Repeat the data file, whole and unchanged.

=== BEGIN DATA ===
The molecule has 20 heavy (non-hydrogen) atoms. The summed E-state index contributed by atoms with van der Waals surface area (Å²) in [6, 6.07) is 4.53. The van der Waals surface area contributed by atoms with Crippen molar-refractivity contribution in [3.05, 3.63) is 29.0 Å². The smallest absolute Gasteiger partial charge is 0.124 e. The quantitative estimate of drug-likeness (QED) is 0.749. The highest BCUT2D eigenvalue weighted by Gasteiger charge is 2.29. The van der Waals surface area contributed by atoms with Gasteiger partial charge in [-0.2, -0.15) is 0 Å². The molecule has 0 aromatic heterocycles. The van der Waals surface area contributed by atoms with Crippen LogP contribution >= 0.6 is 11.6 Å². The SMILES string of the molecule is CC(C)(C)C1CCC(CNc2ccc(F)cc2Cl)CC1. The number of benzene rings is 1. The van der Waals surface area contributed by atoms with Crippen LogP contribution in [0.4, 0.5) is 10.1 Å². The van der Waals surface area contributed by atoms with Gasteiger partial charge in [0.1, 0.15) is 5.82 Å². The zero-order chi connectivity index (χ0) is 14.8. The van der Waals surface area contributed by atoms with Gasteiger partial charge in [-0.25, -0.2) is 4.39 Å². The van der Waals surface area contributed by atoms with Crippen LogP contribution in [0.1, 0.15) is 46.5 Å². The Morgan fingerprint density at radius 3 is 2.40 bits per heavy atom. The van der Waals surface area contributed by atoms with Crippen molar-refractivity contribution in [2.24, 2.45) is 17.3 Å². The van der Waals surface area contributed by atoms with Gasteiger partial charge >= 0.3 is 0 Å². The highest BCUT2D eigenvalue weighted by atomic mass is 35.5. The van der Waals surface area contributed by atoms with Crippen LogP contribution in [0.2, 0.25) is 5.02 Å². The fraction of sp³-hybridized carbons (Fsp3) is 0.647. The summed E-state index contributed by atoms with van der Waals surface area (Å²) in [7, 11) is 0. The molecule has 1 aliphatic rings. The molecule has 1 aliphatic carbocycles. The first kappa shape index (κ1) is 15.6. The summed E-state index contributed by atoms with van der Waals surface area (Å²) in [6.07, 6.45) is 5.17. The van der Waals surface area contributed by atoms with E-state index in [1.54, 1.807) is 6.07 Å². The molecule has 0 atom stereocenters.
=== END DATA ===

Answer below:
The molecule has 20 heavy (non-hydrogen) atoms. The summed E-state index contributed by atoms with van der Waals surface area (Å²) in [6, 6.07) is 4.53. The van der Waals surface area contributed by atoms with Crippen molar-refractivity contribution in [3.05, 3.63) is 29.0 Å². The smallest absolute Gasteiger partial charge is 0.124 e. The quantitative estimate of drug-likeness (QED) is 0.749. The highest BCUT2D eigenvalue weighted by Gasteiger charge is 2.29. The van der Waals surface area contributed by atoms with Gasteiger partial charge in [-0.2, -0.15) is 0 Å². The molecule has 0 aromatic heterocycles. The van der Waals surface area contributed by atoms with Crippen LogP contribution >= 0.6 is 11.6 Å². The SMILES string of the molecule is CC(C)(C)C1CCC(CNc2ccc(F)cc2Cl)CC1. The number of benzene rings is 1. The van der Waals surface area contributed by atoms with Crippen LogP contribution in [0.4, 0.5) is 10.1 Å². The van der Waals surface area contributed by atoms with Gasteiger partial charge in [0.1, 0.15) is 5.82 Å². The zero-order chi connectivity index (χ0) is 14.8. The van der Waals surface area contributed by atoms with Gasteiger partial charge in [-0.25, -0.2) is 4.39 Å². The van der Waals surface area contributed by atoms with Crippen LogP contribution in [0.1, 0.15) is 46.5 Å². The Morgan fingerprint density at radius 3 is 2.40 bits per heavy atom. The van der Waals surface area contributed by atoms with Crippen molar-refractivity contribution in [2.24, 2.45) is 17.3 Å². The van der Waals surface area contributed by atoms with Gasteiger partial charge >= 0.3 is 0 Å². The highest BCUT2D eigenvalue weighted by atomic mass is 35.5. The van der Waals surface area contributed by atoms with Crippen LogP contribution in [0.2, 0.25) is 5.02 Å². The fraction of sp³-hybridized carbons (Fsp3) is 0.647. The summed E-state index contributed by atoms with van der Waals surface area (Å²) in [7, 11) is 0. The molecule has 1 aliphatic rings. The molecule has 1 aliphatic carbocycles. The first kappa shape index (κ1) is 15.6. The summed E-state index contributed by atoms with van der Waals surface area (Å²) in [6.07, 6.45) is 5.17. The van der Waals surface area contributed by atoms with E-state index in [1.54, 1.807) is 6.07 Å². The molecule has 0 atom stereocenters.